A video of this lecture can be seen on the Department's website:
David MacKay is Chief Scientific Advisor to the Department of Energy and Climate Change. He saw his mission, in this lecture as in his book of the same title1, to help us visualise how we might live without fossil fuels. These are not "sustainable", on three grounds:
His emphasis was on the need to do calculations (and back-of-the-envelope ones would often do) on the feasibility of various solutions. So he started with the story of a lunch with some Shell people, where the question was raised: "If we wanted to power all the vehicles on a given road with bio-fuels, how wide a road-side strip would be needed to grow the crops?" Some plausible assumptions about the traffic led to the conclusion that a continuous 8 km wide strip alongside each traffic lane would be needed. Which seemed to cast some doubt on this solution!
The amount of CO2 in the atmosphere over past centuries can be measured from ice cores. When plotted, it is seen to have been constant from about 1100 AD to the late 18th century, when it started to rise at an accelerating rate. The start of the rise might be approximated to James Watt's patenting of his condensing steam engine in 1769 and the start of the industrial revolution. Current emissions amount to 5-6 tonnes of CO2 per year per person on the planet. Ultimately we would like to reduce this to zero, but an intermediate target could be 1-2 tonnes/year/person by 2050. But of course it varies from country to country. In the UK the current figure is about 11, in the USA and Canada about 24, so getting down to 1 or 2 is going to be a major challenge. In the Congo and Bangladesh it is a mere 1 tonne/year/person right now.
Too many quantitative comparisons between different forms of energy generation and consumption are framed to score points in arguments, and made incomprehensible to the layman by being expressed in millions, billions or trillions. Most people can't tell the difference! The speaker suggested that energy rates (power) be expressed in terms of kWh/person/day. 1 kWh/day is of course about 40 W, the consumption of a small light bulb. The chemical energy content of the food we eat is about 3 kWh/day, 1 litre of petrol contains about 10 kWh. The manufacture of an aluminium or plastic drink container needs about 0.6 kWh. Someone who flies to Los Angeles and back uses about 10,000 kWh in the process; if you do it once a year that is an average of 26 kWh/day. A typical American or British home uses about 80 kWh/day. An average European car uses about 80 kWh over 100 km. On the other hand, the mobile phone charger left on when not charging the phone, which we are always being urged to unplug, uses about 0.5 W, or 0.01 kWh in a day, about as much as a car uses in one second!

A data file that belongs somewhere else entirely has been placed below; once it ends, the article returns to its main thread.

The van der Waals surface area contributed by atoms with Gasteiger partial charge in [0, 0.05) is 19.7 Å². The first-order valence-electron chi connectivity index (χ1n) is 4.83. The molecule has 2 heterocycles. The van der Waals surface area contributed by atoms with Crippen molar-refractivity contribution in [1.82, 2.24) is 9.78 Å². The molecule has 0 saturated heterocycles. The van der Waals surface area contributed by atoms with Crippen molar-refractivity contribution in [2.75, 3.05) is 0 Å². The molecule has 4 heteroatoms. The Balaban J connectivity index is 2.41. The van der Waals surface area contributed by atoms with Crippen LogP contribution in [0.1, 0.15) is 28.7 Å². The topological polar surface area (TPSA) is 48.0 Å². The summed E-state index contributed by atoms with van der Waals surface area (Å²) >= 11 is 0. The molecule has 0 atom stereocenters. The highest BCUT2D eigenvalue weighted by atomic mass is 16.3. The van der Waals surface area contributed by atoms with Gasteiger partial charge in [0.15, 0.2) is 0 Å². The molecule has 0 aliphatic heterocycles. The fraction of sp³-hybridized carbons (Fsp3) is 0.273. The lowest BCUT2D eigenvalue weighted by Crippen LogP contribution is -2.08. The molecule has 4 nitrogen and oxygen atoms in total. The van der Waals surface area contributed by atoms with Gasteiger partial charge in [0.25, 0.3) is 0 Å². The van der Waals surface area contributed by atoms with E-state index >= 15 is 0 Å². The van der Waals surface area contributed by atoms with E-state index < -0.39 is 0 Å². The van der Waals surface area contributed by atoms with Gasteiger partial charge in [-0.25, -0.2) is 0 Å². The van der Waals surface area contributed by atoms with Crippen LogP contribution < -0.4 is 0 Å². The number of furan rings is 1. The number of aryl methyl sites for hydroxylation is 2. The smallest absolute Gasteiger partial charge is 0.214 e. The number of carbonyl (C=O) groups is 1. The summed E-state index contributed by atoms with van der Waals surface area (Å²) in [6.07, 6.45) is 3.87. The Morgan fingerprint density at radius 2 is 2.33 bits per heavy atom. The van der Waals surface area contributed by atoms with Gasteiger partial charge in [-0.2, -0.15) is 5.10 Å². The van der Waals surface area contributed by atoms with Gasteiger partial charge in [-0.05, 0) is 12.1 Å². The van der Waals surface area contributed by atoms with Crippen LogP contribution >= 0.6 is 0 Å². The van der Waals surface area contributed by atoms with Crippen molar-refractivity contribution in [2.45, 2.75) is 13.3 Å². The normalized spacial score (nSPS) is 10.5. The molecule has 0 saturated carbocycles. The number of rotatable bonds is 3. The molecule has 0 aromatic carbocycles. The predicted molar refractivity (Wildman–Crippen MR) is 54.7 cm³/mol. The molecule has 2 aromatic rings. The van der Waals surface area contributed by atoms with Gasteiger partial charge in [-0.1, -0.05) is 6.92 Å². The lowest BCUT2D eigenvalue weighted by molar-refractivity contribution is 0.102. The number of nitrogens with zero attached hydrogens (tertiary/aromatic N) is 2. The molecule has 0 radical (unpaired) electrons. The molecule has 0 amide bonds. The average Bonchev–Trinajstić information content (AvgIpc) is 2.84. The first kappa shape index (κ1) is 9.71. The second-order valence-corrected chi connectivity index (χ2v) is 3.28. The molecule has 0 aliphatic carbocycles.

The average rate of energy consumption in Britain is about 125 kWh/person/day, of which about a third goes on transport, a third on electricity, and a third on heating. 1 kWh/day is about the physical work capacity of one human, so think of it as employing 125 servants.
In assessing the merits of various forms of renewable energy, it is useful to ask how many watts we can get per square metre of land utilised. MacKay displayed a graph showing the various countries of the world, with energy consumption per day per person plotted against people/km2. The product of the two scales is power needed per unit area. The world-wide mean is about 0.1 W/m2. The USA needs 0.3 W/m2, but the UK with its much higher population density of 250/km2 needs 1.25 W/m2.
Wind farms can produce about 2.5 W/m2, implying that to get all this country's energy that way means using half of all our land area. Could technical progress improve this? Not much, since although large windmills produce more power, and might do so more cheaply, they have to be spaced further apart, because they shield each other if spaced too closely. Larger ones are taller, and this does help a bit. If every 700 people had one 2 MW wind turbine between them, it would supply their present demand for electricity, and occupy an area about half the size of Wales.
Bio-fuel crops can produce about 0.5 W/m2 (more in the tropics), so planting them over the whole of the Earth's land surface could produce five times the Earth's present energy needs. There would be some land left for growing food!